For the filling, begin by frying the asparagus rounds and sliced shallots in a little olive oil, then arrange in the pastry case. Break the eggs into a small bowl and add the cream and seasoning (salt, pepper, nutmeg). Beat well to form a homogenous mixture. Add some grated cheese and then pour the egg and cream mixture over the top. Cook at 200°C for 25 minutes, or until the top is golden-brown.
May is Ehlers Danlos Syndrome awareness month. Ehlers Danlos Syndrome (EDS) is a group of disorders of the connective tissues. Connective tissue is found throughout the body, so the whole body can be affected due to defects in the structure and biosynthesis of collagen. There are 13 subtypes of EDS, but the most common is Hypermobile EDS (or hEDS), which is the type I have. Dysautonomia and MCAS (mast cell activation syndrome) are common comorbidities; I have both, having hit the trifecta jackpot!
The main symptoms of hEDS are pain, fatigue, allergies, gastric issues, joint laxity, muscular pain, stretchy skin, dizziness, brain fog, problems with proprioception, migraines, ADHD… In my case, this translates as: Countless fractures, sprains and dislocations; constantly walking into door frames; being able to spot someone wearing perfume from 500 meters, and a brain so distracted that thirty tabs are open, lights are flashing, and the music is on full blast at any one time. I also faint if I have to stand still for any length of time, which makes for great fun at border control! (I’m really selling myself here ;-))
I was diagnosed in with hEDS in late 2021, after The Vaccine exacerbated my symptoms to a point where I could no longer ignore them. Good nutrition is absolutely paramount to managing Ehlers Danlos, as so many of the complications are of a gastrointestinal and allergic nature. Bearing in mind that the aim is to reduce immune reactions, normalise gut bacteria and support digestion, absorption and metabolism, it’s best to limit sugar and refined carbohydrates, keep processed foods to an absolute minimum and consider cutting out gluten.
Exercise is also key, and luckily for me, riding is especially beneficial. Things like yoga, walking, cycling and swimming are also very helpful, although I have to be careful with yoga as I’m very prone to subluxations of the hips and shoulders.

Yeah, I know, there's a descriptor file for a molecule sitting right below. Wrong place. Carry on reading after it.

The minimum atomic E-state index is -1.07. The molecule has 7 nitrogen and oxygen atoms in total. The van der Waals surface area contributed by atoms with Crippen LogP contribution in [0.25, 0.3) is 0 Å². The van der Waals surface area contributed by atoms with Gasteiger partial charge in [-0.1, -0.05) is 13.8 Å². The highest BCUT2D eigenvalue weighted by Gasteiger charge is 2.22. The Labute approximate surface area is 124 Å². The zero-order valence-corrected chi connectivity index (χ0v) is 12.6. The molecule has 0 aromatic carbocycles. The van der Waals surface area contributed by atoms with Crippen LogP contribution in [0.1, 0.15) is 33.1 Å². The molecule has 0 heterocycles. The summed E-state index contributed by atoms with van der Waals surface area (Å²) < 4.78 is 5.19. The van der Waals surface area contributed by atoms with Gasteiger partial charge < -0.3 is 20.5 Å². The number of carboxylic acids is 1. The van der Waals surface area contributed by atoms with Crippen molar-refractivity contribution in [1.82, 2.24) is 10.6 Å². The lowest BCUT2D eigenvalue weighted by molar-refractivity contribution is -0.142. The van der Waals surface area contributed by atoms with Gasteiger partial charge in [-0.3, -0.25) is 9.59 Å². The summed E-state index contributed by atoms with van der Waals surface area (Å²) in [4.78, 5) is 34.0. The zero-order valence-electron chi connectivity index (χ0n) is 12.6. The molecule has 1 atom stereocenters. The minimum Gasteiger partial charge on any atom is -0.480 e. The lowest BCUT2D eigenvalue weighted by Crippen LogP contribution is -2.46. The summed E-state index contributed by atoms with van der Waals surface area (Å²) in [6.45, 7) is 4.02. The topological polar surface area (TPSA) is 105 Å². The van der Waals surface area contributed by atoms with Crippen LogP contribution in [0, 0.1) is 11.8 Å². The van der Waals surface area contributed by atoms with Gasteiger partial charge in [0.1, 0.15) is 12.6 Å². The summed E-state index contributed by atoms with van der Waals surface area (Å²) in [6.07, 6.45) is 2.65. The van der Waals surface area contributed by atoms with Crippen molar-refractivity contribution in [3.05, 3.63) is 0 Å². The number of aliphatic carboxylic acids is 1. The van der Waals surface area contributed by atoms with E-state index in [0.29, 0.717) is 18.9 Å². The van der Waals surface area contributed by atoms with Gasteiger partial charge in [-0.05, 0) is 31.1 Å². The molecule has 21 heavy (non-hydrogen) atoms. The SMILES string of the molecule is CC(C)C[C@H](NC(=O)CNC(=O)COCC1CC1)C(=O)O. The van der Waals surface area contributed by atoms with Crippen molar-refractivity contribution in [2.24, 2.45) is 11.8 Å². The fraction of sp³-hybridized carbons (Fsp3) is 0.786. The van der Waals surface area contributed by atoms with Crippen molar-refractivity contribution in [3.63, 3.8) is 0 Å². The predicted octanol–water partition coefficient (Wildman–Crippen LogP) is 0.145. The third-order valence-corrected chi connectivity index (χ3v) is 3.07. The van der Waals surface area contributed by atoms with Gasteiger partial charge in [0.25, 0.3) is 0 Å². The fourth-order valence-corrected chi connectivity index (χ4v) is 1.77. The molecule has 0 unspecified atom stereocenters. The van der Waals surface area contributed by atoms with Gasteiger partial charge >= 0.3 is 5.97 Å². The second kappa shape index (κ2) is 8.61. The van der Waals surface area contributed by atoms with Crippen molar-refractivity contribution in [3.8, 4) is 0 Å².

The Stone of Scone, or the Stone of Destiny, is a 152kg block of red sandstone that would have been placed under the 700-year-old coronation chair yesterday. Historically it was used during the coronations of Scottish monarchs, and then the coronations of the monarchs of England, Great Britain and the United Kingdom.
My great uncle’s garage
The stone is well travelled — Westminster Abbey, Scone Abbey, Arbroath Abbey, and more recently, Edinburgh Castle. And in 1950, it travelled to my great uncle’s garage in Glasgow, having been stolen from Westminster Abbey by four Scottish students, who wanted to make a statement about Scottish nationalism. As my great uncle was a renown (and from memory, very vocal) member of the Scottish Covenant Association, who were campaigning for a Scottish Parliament, they passed the stone to him, which is how it ended up skulking in his garage.
As a child, I used to love visiting my relatives and their garages in Scotland in June, during the raspberry harvest. Raspberries were — and still are — one of my favourite fruits. Cranachan is the Scottish version of Eton mess, originally made to celebrate the harvest. The word cranachan means ‘churn’ in Gaelic. The almonds and chocolate are my addition, and not part of the original recipe. Apparently going rogue runs in the family!
Recipe for Cranachan (serves 4)
- 2 tablespoons oats
- 1 tablespoon almonds, chopped
- 300g raspberries, crushed
- 350ml double cream
- 2 tablespoons honey (heather honey if possible)
- 2 tablespoons whiskey
- 2 squares dark chocolate (minimum 70%), grated
Toast the oatmeal and almonds until rich and nutty and then leave to cool. Whisk the cream until just set, and then stir in the honey and whisky. Stir in the oatmeal and whisk lightly until the mixture is just firm. Alternate layers of the cream with the raspberries and purée in 4 serving dishes. Allow to chill slightly before eating.